Friday December 16, 2011
We're avid supporters of the slow food movement and sustainable food practices here at LocalEats. But when it comes to dining out, eating green often comes with a hefty price tag and at times, a bit of a pretention. Again, not knocking the practices, but the self-congratulatory nature of some self-described farm-to-table restaurants can be a bit much to stomach. And this is precisely why the Oinkster in Eagle Rock (northeast Los Angeles) is such a refreshing concept. The Oinkster, from chef/restaurateur Andre Guerrero, calls its cuisine "slow fast food." They cure their pastrami in house (for two weeks) and slow-cook their pork. They use superior ingredients and generally avoid shortcuts -- condiments, sauces and dressings are made from scratch. But rather than expensive, pretentious and exclusive, the Oinkster is affordable (everything is under $10), and fun. The Oinkster proves that fast food need not be made from lousy ingredients, and that slow food need not be so damn serious -- or only found at upscale restaurants.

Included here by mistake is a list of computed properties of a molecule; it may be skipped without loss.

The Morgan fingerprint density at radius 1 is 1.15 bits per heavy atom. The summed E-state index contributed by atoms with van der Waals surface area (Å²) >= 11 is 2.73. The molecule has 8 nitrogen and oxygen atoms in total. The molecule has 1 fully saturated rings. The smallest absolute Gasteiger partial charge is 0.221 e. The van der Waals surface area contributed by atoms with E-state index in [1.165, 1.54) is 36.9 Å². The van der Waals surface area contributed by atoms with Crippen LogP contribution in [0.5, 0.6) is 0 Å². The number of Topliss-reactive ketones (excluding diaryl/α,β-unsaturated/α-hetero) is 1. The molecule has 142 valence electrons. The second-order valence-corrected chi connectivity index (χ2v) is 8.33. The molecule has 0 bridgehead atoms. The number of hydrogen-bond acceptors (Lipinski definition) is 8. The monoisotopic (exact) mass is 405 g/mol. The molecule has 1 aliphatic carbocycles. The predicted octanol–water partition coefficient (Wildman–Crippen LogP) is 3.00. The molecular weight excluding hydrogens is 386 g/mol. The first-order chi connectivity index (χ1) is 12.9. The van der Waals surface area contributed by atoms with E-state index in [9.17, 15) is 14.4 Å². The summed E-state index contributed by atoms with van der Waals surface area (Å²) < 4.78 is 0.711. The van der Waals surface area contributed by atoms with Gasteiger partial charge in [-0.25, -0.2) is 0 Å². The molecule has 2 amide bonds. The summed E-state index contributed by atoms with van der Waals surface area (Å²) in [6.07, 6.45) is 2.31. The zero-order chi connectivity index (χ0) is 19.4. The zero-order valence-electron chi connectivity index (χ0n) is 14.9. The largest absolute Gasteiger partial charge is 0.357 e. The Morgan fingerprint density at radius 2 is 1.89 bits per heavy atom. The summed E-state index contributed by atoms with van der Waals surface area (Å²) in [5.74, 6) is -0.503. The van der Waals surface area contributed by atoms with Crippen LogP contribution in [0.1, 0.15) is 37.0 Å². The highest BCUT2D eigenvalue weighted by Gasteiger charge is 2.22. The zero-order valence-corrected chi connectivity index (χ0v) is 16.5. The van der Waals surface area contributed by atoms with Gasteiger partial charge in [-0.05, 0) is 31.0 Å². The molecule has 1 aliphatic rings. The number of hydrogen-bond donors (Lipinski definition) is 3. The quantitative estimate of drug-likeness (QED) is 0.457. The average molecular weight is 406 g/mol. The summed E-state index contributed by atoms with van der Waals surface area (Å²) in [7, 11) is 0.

All conceptual restaurant talk aside, I had the good fortune of stopping in at the Oinkster following a concert in Eagle Rock. The brightly-lit, kitschy building (formerly a Jim's Burgers) on Colorado Boulevard proved irresistible to my companions and me, completely famished at 11:30 pm. With five or six craft beers on tap, the Oinkster was already putting a life's worth of fast food experiences to shame before we'd even tried a bite of food. Leading off was an excellent hefty pastrami sandwich with caramelized onion, red cabbage slaw and gruyere. The pulled pork sandwich with a Carolina-style vinegar sauce was equally impressive -- and I'm as skeptical as they come, when barbecue makes an appearance outside of the South, save for Kansas City and St. Louis. And then there were the fries, worth a trip alone. These Belgian-style double fried spuds were some of the finest I've encountered in a city not named Brussels. Here's to hoping that slowing down fast food and bringing slow food down to earth catches on elsewhere. They're pulling off the balancing act quite well at the Oinkster.